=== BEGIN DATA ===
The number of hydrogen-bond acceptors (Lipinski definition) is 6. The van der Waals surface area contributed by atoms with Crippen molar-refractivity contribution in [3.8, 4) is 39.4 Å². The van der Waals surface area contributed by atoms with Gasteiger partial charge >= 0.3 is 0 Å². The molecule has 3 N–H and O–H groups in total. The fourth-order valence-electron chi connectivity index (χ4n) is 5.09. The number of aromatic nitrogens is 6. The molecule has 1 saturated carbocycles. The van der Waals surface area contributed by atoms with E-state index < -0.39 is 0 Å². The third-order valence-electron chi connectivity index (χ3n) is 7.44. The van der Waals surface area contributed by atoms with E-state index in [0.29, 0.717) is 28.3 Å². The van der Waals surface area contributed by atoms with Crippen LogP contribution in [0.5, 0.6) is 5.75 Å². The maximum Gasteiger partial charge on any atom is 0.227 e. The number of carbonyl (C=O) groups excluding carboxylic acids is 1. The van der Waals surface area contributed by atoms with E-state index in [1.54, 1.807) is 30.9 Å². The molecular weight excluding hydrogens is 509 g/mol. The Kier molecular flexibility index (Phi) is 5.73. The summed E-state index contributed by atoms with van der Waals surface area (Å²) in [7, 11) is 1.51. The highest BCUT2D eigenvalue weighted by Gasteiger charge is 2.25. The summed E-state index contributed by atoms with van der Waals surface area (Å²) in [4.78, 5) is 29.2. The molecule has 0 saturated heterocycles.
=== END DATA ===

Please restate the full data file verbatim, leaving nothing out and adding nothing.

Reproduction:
The number of hydrogen-bond acceptors (Lipinski definition) is 6. The van der Waals surface area contributed by atoms with Crippen molar-refractivity contribution in [3.8, 4) is 39.4 Å². The van der Waals surface area contributed by atoms with Gasteiger partial charge >= 0.3 is 0 Å². The molecule has 3 N–H and O–H groups in total. The fourth-order valence-electron chi connectivity index (χ4n) is 5.09. The number of aromatic nitrogens is 6. The molecule has 1 saturated carbocycles. The van der Waals surface area contributed by atoms with E-state index < -0.39 is 0 Å². The third-order valence-electron chi connectivity index (χ3n) is 7.44. The van der Waals surface area contributed by atoms with E-state index in [0.29, 0.717) is 28.3 Å². The van der Waals surface area contributed by atoms with Crippen LogP contribution in [0.5, 0.6) is 5.75 Å². The maximum Gasteiger partial charge on any atom is 0.227 e. The number of carbonyl (C=O) groups excluding carboxylic acids is 1. The van der Waals surface area contributed by atoms with E-state index in [1.54, 1.807) is 30.9 Å². The molecular weight excluding hydrogens is 509 g/mol. The Kier molecular flexibility index (Phi) is 5.73. The summed E-state index contributed by atoms with van der Waals surface area (Å²) in [7, 11) is 1.51. The highest BCUT2D eigenvalue weighted by Gasteiger charge is 2.25. The summed E-state index contributed by atoms with van der Waals surface area (Å²) in [4.78, 5) is 29.2. The molecule has 0 saturated heterocycles.